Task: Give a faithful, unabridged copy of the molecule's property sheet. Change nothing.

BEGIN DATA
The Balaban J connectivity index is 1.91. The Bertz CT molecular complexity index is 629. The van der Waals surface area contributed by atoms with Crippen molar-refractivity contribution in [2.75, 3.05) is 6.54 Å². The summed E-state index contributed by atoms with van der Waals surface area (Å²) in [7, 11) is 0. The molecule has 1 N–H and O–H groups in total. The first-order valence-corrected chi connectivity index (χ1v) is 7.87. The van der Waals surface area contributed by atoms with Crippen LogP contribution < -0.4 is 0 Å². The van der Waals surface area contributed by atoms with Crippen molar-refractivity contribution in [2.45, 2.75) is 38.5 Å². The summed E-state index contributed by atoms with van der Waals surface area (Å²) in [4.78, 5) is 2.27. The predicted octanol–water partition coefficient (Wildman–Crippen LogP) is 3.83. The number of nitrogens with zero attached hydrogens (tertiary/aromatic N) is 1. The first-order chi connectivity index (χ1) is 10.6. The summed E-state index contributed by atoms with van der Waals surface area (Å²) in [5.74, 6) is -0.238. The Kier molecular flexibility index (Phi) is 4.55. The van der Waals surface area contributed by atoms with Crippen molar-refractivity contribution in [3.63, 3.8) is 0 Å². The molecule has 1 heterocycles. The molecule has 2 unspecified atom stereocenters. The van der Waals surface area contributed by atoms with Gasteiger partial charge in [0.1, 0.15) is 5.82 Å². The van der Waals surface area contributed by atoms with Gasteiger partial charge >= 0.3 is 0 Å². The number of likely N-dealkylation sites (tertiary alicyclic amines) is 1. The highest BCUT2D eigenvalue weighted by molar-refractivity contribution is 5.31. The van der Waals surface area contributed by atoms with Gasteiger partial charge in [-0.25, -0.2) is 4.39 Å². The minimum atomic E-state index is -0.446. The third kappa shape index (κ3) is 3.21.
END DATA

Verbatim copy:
The Balaban J connectivity index is 1.91. The Bertz CT molecular complexity index is 629. The van der Waals surface area contributed by atoms with Crippen molar-refractivity contribution in [2.75, 3.05) is 6.54 Å². The summed E-state index contributed by atoms with van der Waals surface area (Å²) in [7, 11) is 0. The molecule has 1 N–H and O–H groups in total. The first-order valence-corrected chi connectivity index (χ1v) is 7.87. The van der Waals surface area contributed by atoms with Crippen LogP contribution < -0.4 is 0 Å². The van der Waals surface area contributed by atoms with Crippen molar-refractivity contribution in [2.45, 2.75) is 38.5 Å². The summed E-state index contributed by atoms with van der Waals surface area (Å²) in [4.78, 5) is 2.27. The predicted octanol–water partition coefficient (Wildman–Crippen LogP) is 3.83. The number of nitrogens with zero attached hydrogens (tertiary/aromatic N) is 1. The first-order chi connectivity index (χ1) is 10.6. The summed E-state index contributed by atoms with van der Waals surface area (Å²) in [5.74, 6) is -0.238. The Kier molecular flexibility index (Phi) is 4.55. The van der Waals surface area contributed by atoms with Crippen molar-refractivity contribution in [3.63, 3.8) is 0 Å². The molecule has 1 heterocycles. The molecule has 2 unspecified atom stereocenters. The van der Waals surface area contributed by atoms with Gasteiger partial charge in [0.1, 0.15) is 5.82 Å². The van der Waals surface area contributed by atoms with Gasteiger partial charge >= 0.3 is 0 Å². The number of likely N-dealkylation sites (tertiary alicyclic amines) is 1. The highest BCUT2D eigenvalue weighted by molar-refractivity contribution is 5.31. The van der Waals surface area contributed by atoms with Gasteiger partial charge in [-0.25, -0.2) is 4.39 Å². The minimum atomic E-state index is -0.446. The third kappa shape index (κ3) is 3.21.